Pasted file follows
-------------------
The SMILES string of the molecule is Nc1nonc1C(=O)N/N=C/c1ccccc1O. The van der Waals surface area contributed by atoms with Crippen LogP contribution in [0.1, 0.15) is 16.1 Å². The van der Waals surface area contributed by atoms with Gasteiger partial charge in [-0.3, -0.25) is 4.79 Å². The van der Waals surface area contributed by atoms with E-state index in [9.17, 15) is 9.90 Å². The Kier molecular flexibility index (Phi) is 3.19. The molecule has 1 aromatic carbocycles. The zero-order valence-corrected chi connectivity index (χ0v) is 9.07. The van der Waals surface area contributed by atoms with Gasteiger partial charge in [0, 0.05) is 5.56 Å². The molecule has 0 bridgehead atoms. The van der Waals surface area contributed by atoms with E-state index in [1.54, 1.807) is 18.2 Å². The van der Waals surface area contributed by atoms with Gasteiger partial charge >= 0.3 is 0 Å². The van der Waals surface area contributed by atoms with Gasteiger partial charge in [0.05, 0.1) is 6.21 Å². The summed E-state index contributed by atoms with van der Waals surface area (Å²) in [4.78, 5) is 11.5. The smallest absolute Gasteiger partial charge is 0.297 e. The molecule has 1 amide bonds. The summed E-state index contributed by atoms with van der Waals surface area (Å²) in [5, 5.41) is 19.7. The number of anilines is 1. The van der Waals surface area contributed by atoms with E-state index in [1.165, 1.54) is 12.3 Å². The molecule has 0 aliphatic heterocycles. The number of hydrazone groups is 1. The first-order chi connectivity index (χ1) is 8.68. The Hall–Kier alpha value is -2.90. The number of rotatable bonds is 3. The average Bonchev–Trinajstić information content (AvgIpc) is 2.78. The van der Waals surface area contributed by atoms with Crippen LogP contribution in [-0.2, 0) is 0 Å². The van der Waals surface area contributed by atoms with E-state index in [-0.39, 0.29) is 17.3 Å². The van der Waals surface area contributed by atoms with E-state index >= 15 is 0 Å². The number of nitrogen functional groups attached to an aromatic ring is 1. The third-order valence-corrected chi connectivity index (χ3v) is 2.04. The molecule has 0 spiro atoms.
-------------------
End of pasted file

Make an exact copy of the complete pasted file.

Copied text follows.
The SMILES string of the molecule is Nc1nonc1C(=O)N/N=C/c1ccccc1O. The van der Waals surface area contributed by atoms with Crippen LogP contribution in [0.1, 0.15) is 16.1 Å². The van der Waals surface area contributed by atoms with Gasteiger partial charge in [-0.3, -0.25) is 4.79 Å². The van der Waals surface area contributed by atoms with E-state index in [9.17, 15) is 9.90 Å². The Kier molecular flexibility index (Phi) is 3.19. The molecule has 1 aromatic carbocycles. The zero-order valence-corrected chi connectivity index (χ0v) is 9.07. The van der Waals surface area contributed by atoms with Gasteiger partial charge in [0, 0.05) is 5.56 Å². The molecule has 0 bridgehead atoms. The van der Waals surface area contributed by atoms with E-state index in [1.54, 1.807) is 18.2 Å². The van der Waals surface area contributed by atoms with Gasteiger partial charge >= 0.3 is 0 Å². The van der Waals surface area contributed by atoms with Gasteiger partial charge in [0.05, 0.1) is 6.21 Å². The summed E-state index contributed by atoms with van der Waals surface area (Å²) in [4.78, 5) is 11.5. The smallest absolute Gasteiger partial charge is 0.297 e. The molecule has 1 amide bonds. The summed E-state index contributed by atoms with van der Waals surface area (Å²) in [5, 5.41) is 19.7. The number of anilines is 1. The van der Waals surface area contributed by atoms with E-state index in [1.165, 1.54) is 12.3 Å². The molecule has 0 aliphatic heterocycles. The number of hydrazone groups is 1. The first-order chi connectivity index (χ1) is 8.68. The Hall–Kier alpha value is -2.90. The number of rotatable bonds is 3. The average Bonchev–Trinajstić information content (AvgIpc) is 2.78. The van der Waals surface area contributed by atoms with Crippen LogP contribution in [-0.2, 0) is 0 Å². The van der Waals surface area contributed by atoms with E-state index in [-0.39, 0.29) is 17.3 Å². The van der Waals surface area contributed by atoms with E-state index >= 15 is 0 Å². The number of nitrogen functional groups attached to an aromatic ring is 1. The third-order valence-corrected chi connectivity index (χ3v) is 2.04. The molecule has 0 spiro atoms.